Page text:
Rays runner tries to steal home in the World Series, which hasn't happened in 18 years.
Protesters targeted Catholic churches across Poland on Sunday in the fourth straight day of upheaval against a near-total ban on abortion in the EU country.
Parts of Nottinghamshire are expected to be the next to enter Tier 3 as the disease continues to spread.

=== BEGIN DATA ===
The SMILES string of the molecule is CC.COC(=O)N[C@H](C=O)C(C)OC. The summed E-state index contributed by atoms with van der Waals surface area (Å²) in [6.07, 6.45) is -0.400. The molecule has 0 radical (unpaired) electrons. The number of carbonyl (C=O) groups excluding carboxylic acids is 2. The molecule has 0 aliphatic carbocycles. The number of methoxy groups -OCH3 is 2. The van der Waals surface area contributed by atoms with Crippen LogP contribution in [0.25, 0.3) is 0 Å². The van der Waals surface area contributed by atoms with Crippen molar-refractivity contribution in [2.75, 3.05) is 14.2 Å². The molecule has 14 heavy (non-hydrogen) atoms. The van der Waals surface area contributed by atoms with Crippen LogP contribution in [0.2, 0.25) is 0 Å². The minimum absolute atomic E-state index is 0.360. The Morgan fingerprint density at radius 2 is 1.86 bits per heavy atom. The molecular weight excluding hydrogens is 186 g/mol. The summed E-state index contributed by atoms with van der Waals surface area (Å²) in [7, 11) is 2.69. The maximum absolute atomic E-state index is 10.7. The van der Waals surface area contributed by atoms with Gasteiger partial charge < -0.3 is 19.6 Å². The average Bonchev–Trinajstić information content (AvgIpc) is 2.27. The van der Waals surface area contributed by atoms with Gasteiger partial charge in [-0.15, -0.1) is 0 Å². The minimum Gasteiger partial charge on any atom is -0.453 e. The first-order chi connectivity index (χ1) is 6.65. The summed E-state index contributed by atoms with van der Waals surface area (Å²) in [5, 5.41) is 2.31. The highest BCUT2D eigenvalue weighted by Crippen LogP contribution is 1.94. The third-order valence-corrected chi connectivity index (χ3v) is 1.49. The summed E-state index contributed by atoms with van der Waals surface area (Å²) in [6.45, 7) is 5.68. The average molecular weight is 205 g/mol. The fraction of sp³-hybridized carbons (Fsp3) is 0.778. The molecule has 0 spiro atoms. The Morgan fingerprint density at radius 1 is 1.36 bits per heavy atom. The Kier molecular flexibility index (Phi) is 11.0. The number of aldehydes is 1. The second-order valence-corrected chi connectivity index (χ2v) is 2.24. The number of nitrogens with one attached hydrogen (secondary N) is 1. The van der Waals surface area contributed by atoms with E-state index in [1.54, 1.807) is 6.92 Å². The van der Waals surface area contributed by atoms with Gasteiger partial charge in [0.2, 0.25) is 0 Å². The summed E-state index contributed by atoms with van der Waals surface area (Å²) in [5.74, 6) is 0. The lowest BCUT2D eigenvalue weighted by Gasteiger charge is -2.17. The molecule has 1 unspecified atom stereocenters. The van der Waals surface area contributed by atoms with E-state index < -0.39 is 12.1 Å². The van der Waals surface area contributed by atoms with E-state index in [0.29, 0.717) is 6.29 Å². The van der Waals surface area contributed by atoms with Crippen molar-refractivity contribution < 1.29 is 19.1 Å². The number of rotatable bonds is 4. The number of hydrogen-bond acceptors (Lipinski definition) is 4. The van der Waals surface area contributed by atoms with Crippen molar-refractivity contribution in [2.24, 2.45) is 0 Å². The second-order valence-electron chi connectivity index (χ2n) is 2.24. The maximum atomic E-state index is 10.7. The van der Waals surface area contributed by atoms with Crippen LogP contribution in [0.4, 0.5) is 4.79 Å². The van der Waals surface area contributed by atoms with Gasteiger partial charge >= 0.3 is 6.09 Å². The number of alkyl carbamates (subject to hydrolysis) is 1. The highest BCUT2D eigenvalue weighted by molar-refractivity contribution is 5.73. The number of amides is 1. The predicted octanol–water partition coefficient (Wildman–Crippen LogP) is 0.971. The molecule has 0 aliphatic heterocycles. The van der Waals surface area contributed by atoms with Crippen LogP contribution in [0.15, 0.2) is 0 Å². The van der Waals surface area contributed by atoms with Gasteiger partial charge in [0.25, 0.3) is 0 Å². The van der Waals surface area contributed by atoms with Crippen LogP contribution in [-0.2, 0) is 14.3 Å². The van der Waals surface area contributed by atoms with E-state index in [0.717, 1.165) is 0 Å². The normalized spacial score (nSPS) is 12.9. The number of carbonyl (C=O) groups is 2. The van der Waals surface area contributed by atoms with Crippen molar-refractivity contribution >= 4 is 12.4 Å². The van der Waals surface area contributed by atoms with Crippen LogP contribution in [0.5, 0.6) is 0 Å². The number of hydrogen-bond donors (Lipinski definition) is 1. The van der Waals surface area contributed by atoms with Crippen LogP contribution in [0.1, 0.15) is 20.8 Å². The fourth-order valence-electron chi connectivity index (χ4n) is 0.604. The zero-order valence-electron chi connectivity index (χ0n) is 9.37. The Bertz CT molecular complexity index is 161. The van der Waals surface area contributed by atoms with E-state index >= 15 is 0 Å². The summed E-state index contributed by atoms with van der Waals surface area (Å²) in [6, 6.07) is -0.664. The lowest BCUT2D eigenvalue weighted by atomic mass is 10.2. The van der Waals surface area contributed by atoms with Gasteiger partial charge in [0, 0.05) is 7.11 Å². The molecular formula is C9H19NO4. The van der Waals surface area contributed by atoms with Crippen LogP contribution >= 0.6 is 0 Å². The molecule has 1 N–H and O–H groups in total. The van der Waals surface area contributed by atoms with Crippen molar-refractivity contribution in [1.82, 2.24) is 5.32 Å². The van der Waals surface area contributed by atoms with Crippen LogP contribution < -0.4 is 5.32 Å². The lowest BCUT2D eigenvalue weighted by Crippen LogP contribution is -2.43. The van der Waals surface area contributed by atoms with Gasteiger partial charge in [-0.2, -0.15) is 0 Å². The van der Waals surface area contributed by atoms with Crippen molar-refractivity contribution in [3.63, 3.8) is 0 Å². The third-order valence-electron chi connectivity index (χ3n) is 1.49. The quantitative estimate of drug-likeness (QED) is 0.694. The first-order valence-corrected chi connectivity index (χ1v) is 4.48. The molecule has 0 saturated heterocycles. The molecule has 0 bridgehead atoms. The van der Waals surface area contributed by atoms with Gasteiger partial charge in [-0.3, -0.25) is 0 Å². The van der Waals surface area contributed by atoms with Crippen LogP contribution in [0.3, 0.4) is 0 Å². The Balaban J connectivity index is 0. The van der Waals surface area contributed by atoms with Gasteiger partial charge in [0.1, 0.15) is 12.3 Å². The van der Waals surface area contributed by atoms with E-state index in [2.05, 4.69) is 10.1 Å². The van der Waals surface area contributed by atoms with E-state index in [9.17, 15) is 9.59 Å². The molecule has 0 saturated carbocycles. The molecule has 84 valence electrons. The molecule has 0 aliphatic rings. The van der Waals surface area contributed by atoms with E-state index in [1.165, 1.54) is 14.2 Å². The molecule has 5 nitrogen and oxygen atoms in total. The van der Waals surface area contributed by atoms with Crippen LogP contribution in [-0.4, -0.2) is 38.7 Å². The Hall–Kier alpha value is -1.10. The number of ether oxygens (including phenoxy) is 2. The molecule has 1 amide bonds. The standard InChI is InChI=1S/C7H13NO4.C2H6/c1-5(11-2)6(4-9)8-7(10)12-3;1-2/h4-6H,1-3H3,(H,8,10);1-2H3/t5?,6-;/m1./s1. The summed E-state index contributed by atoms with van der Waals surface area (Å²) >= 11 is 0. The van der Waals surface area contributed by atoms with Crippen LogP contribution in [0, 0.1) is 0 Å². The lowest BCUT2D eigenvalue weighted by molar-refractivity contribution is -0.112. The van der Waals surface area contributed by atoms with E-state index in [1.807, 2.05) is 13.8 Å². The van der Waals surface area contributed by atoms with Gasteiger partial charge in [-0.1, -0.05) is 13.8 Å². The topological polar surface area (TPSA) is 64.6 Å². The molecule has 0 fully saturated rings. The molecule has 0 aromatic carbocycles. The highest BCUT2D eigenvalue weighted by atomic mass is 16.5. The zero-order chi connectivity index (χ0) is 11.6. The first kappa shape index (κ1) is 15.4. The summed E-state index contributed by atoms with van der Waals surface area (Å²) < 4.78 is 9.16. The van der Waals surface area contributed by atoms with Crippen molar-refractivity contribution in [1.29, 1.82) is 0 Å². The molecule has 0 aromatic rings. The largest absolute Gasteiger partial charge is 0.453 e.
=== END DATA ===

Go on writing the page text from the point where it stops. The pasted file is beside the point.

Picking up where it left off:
(Bloomberg) -- Cenovus Energy Inc. is getting more than just a rival Canadian oil producer with its acquisition of Husky Energy Inc. It’s also shoring up its defenses against an anti-oil sands movement that could get a boost if Joe Biden is elected as the next president of the U.S.Calgary-based Cenovus said Sunday morning it’s reached a C$3.8 billion ($2.9 billion) all-share deal to buy Husky, which is controlled by Hong Kong billionaire Li Ka-shing. Li and his CK Hutchison Holdings Ltd. will own about 27% of the combined firm if the deal goes through.Oil sands companies in Alberta sell their crude at a discount to West Texas Intermediate because export pipelines are usually too full to accept all the oil that producers want to ship. That discount can be steep at times -- $20 a barrel or more -- and is currently more than $10.The situation could get worse if Biden wins the Nov. 3 election and makes good on his promise to rescind the permit granted by President Donald Trump for the development of Keystone XL, the biggest of three major Canadian export pipelines under construction.By acquiring Husky’s refineries in Ohio and Wisconsin, Cenovus will reduce its exposure to that problem. The merged company will be able to refine as much as 70% of its crude directly in the U.S. Midwest, the biggest market for Canadian crude, meaning the company won’t have to sell as much oil locally at depressed prices.“Our firm view is that Keystone is not going to be built,” Jeffrey Craig, an analyst at Toronto-based Veritas Investment Research Corp., said of the proposed 830,000-barrel-a-day line from Alberta to Nebraska. Access to Husky’s heavy-oil refineries is “probably the biggest reason to do this deal,” he said.The acquisition will make Cenovus more like rivals Suncor Energy Inc. and Imperial Oil Ltd., which have larger refining businesses and are therefore less exposed to pipeline risk.As concern about climate change has increased, Canada’s oil sands companies have faced criticism about the carbon emissions produced from mines and steam-injected wells in northern Alberta. In alliance with some indigenous groups, environmentalists have gone to court to stop pipelines and, more recently, appealed directly to banks not to fund projects.The region’s carbon footprint has become an issue for investment firms that are growing more concerned with the environmental and social risks taken by the companies they own. Norway’s massive wealth fund, for example, cut its holdings of Canadian oil sands stocks, including Cenovus and Suncor.For ESG data on Cenovus, click hereEnvironmentalists’ efforts have partly paid off. Keystone XL’s future remains in doubt 12 years after it was first proposed by TC Energy Corp. The Trans Mountain pipeline expansion to Vancouver and Enbridge Inc.’s Line 3 are under construction, but only after years of delays that brought new oil sands development to a near halt.For Cenovus, the Husky deal means that pipeline risk “has been materially decreased,” Chief Executive Officer Alex Pourbaix said on a conference call Sunday. “I’ve been talking to investors for three years, telling people I was optimistic the pipes were going to come.”Two years ago, Alberta’s government was forced to impose output limits on producers when oil sands production overwhelmed pipeline capacity, causing a glut of crude to form in Western Canada that temporarily depressed local prices to discounts as large as $50 a barrel.Those limits are due to be lifted in December after the collapse in oil demand caused by the Covid-19 pandemic prompted the industry to shut in some production.For more articles like this, please visit us at bloomberg.comSubscribe now to stay ahead with the most trusted business news source.©2020 Bloomberg L.P.